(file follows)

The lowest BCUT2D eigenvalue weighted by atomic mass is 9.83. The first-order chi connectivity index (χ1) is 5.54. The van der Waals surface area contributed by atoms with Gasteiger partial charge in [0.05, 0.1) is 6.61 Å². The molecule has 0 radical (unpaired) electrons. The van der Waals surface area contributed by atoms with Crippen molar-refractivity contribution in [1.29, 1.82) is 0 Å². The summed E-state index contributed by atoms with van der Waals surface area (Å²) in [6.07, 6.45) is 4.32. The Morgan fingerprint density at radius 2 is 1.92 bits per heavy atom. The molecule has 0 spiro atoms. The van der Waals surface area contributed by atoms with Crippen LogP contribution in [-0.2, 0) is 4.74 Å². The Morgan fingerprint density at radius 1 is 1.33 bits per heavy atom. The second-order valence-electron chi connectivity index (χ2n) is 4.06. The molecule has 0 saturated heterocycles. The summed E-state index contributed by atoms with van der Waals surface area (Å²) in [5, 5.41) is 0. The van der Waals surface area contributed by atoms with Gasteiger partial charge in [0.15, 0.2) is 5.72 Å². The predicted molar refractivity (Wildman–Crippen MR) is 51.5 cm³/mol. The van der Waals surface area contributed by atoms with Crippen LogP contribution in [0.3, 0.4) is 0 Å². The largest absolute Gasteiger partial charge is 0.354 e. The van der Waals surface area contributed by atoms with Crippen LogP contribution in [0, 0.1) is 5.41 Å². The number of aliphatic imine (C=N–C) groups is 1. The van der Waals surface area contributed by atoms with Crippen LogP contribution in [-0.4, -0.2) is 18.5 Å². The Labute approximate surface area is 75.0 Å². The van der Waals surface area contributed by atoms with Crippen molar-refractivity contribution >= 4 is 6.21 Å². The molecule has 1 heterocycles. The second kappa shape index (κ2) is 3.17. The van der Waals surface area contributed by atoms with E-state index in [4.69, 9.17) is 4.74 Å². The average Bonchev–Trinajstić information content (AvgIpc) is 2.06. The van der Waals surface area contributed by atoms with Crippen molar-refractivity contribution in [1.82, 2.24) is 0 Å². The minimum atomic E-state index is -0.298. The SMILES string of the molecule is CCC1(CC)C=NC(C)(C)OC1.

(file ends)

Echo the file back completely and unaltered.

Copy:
The lowest BCUT2D eigenvalue weighted by atomic mass is 9.83. The first-order chi connectivity index (χ1) is 5.54. The van der Waals surface area contributed by atoms with Gasteiger partial charge in [0.05, 0.1) is 6.61 Å². The molecule has 0 radical (unpaired) electrons. The van der Waals surface area contributed by atoms with Crippen molar-refractivity contribution in [1.29, 1.82) is 0 Å². The summed E-state index contributed by atoms with van der Waals surface area (Å²) in [6.07, 6.45) is 4.32. The Morgan fingerprint density at radius 2 is 1.92 bits per heavy atom. The molecule has 0 spiro atoms. The van der Waals surface area contributed by atoms with Crippen LogP contribution in [-0.2, 0) is 4.74 Å². The Morgan fingerprint density at radius 1 is 1.33 bits per heavy atom. The second-order valence-electron chi connectivity index (χ2n) is 4.06. The molecule has 0 saturated heterocycles. The summed E-state index contributed by atoms with van der Waals surface area (Å²) in [5, 5.41) is 0. The van der Waals surface area contributed by atoms with Gasteiger partial charge in [0.15, 0.2) is 5.72 Å². The predicted molar refractivity (Wildman–Crippen MR) is 51.5 cm³/mol. The van der Waals surface area contributed by atoms with Crippen LogP contribution in [0.3, 0.4) is 0 Å². The largest absolute Gasteiger partial charge is 0.354 e. The van der Waals surface area contributed by atoms with Crippen LogP contribution in [0, 0.1) is 5.41 Å². The number of aliphatic imine (C=N–C) groups is 1. The van der Waals surface area contributed by atoms with Crippen LogP contribution in [-0.4, -0.2) is 18.5 Å². The Labute approximate surface area is 75.0 Å². The van der Waals surface area contributed by atoms with Crippen molar-refractivity contribution >= 4 is 6.21 Å². The molecule has 1 heterocycles. The second kappa shape index (κ2) is 3.17. The van der Waals surface area contributed by atoms with E-state index in [4.69, 9.17) is 4.74 Å². The average Bonchev–Trinajstić information content (AvgIpc) is 2.06. The van der Waals surface area contributed by atoms with Crippen molar-refractivity contribution in [1.82, 2.24) is 0 Å². The minimum atomic E-state index is -0.298. The SMILES string of the molecule is CCC1(CC)C=NC(C)(C)OC1.